December 15, 1780
I have completed the Constitution of Massachusetts. While it is too long to reproduce here (I fear my hand would quickly tire of re-writing such a long document!), I want to provide a sampling of its contents.
I believe that this new constitution is meant to provide structure and order to government. Great Britain’s only real constitution is the Magna Carta, a document that limits the aristocracy and imposes certain restrictions on the king. However, Britain’s constitution is more organic, amended through time as uncertain circumstances arose. My dream is that this constitution shall be a rock, upon which Massachusetts can build a solid, lasting government.
“The end of the institution, maintenance, and administration of government is to secure the existence of the body-politic, to protect it, and to furnish the individuals who compose it with the power of enjoying, in safety and tranquillity [sic], their natural rights and the blessings of life; and whenever these great objects are not obtained the people have a right to alter the government, and to take measures necessary for their safety, prosperity, and happiness.”
Article I of this new constitution says that “All men are born free and equal, and have certain natural, essential, and unalienable rights; among which may be reckoned the right of enjoying and defending their lives and liberties; that of acquiring, possessing, and protecting property; in fine, that of seeking and obtaining their safety and happiness.”
I believe that these two paragraphs best sum up the purpose of this constitution. Click here to read the whole document. As I said before, government is made to protect the happiness of its citizens. This constitution will assist the Massachusetts government in this pursuit.
September 3, 1783
What a glorious day! The Treaty of Paris was signed today, and the American revolution is finally over. I was honored to be a representative of the Americans and to sign the treaty, along with John Jay and and Benjamin Franklin. This treaty says that the colonies are “free sovereign and Independent States; that [the King] treats with them as such, and for himself his Heirs & Successors, relinquishes all claims to the Government, Propriety, and Territorial Rights of the same and every Part thereof.”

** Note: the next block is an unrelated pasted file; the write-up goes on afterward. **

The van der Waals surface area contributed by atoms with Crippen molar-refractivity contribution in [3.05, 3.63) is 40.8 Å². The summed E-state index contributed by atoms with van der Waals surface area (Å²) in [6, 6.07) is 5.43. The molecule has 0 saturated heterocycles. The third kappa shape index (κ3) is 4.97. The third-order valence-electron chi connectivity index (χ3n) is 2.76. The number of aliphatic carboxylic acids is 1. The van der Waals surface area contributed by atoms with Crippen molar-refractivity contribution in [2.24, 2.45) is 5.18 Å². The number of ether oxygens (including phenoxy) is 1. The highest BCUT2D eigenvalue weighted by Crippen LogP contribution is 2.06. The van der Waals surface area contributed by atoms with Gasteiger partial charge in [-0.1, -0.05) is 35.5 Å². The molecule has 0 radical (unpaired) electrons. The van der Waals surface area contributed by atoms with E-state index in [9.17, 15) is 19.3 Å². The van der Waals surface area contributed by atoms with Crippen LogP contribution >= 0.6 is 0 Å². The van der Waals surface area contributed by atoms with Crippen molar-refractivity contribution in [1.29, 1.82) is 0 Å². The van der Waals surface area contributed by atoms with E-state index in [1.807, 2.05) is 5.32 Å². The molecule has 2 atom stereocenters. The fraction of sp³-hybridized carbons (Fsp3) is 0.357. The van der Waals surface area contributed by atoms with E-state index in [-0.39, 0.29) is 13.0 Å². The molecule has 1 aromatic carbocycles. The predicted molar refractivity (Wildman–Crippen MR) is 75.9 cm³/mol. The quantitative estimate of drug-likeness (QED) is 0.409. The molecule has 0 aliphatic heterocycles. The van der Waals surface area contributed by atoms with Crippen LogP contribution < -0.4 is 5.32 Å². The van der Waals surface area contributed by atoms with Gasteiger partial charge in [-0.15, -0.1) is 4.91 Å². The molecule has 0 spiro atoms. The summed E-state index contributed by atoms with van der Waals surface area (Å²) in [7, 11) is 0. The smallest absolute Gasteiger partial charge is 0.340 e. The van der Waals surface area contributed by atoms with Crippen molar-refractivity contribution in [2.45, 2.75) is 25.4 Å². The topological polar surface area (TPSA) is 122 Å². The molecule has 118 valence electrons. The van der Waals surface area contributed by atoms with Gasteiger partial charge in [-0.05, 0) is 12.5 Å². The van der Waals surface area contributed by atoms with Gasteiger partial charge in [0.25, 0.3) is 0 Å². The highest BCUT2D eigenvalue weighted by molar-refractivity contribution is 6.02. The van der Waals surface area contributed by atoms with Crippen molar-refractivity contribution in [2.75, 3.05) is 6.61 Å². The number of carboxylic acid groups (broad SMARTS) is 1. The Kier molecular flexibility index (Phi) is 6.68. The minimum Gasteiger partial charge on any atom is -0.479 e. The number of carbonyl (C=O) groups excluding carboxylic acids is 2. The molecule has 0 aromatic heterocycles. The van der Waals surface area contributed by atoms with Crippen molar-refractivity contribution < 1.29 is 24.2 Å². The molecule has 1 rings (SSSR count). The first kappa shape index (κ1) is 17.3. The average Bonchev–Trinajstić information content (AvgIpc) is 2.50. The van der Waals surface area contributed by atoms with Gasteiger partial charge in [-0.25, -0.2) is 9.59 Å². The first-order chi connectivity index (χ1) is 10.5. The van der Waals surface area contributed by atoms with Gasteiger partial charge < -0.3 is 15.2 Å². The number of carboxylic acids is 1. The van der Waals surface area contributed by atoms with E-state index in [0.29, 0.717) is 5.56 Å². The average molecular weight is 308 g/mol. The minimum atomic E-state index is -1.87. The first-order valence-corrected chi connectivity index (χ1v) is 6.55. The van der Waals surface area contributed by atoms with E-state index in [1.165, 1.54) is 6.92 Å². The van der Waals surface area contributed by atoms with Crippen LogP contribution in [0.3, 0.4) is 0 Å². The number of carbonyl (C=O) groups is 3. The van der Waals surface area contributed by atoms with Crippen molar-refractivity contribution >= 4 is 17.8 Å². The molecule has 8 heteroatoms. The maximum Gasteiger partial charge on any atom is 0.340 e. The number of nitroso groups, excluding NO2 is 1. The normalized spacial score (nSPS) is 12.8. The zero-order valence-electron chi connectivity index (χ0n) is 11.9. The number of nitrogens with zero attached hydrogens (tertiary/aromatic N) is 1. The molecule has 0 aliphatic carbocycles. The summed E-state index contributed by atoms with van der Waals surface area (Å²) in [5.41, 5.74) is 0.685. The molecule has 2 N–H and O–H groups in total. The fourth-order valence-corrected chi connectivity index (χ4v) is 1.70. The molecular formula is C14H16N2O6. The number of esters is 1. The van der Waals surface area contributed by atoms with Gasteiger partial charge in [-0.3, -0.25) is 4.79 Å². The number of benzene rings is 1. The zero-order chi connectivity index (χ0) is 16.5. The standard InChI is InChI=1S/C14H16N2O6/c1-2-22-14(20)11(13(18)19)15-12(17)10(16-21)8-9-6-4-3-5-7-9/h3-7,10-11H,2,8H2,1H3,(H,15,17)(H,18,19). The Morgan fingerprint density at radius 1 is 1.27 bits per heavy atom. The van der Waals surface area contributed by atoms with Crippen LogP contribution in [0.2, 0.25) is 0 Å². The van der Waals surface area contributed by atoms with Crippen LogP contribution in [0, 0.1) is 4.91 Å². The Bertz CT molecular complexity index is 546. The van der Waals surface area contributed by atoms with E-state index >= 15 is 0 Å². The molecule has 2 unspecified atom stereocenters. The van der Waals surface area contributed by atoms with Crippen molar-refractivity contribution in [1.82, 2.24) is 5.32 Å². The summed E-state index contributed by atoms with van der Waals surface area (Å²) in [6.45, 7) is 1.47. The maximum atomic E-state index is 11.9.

Here is a photo of the 1783 Treaty of Paris. If you look closely, you can see my name (second from the left).
September 17, 1787
I am happy to report that the new Constitution was adopted as the law of the United States of America. Although I was not an official member of the Constitution drafting committee, I am pleased to say that many passages of the Constitution strongly resemble my Massachusetts constitution. In this way, I suppose you could say that my first constitution strongly impacted this great country, since my constitution provided the framework for the national constitution.
During the war, our fledgling union was governed by the Articles of Confederation. They were created on November 15, 1777, and endowed a number of rights on the Congress. However, the Articles were not enough to govern such a large country. The Congress couldn’t tax the states and the national government was far too weak to accomplish my original goal of protecting the nation’s happiness. So the Constitution was developed, and today it was adopted. This will greatly strengthen our government and provide a strong foundation upon which we can build in the years to come.
Thoughts on Government: http://www.masshist.org/database/images/Thoughts_on_Government_Page_Title_P_work_ref.jpg
Signing the Declaration of Independence: http://www.thisnation.com/media/photos/signingdec.html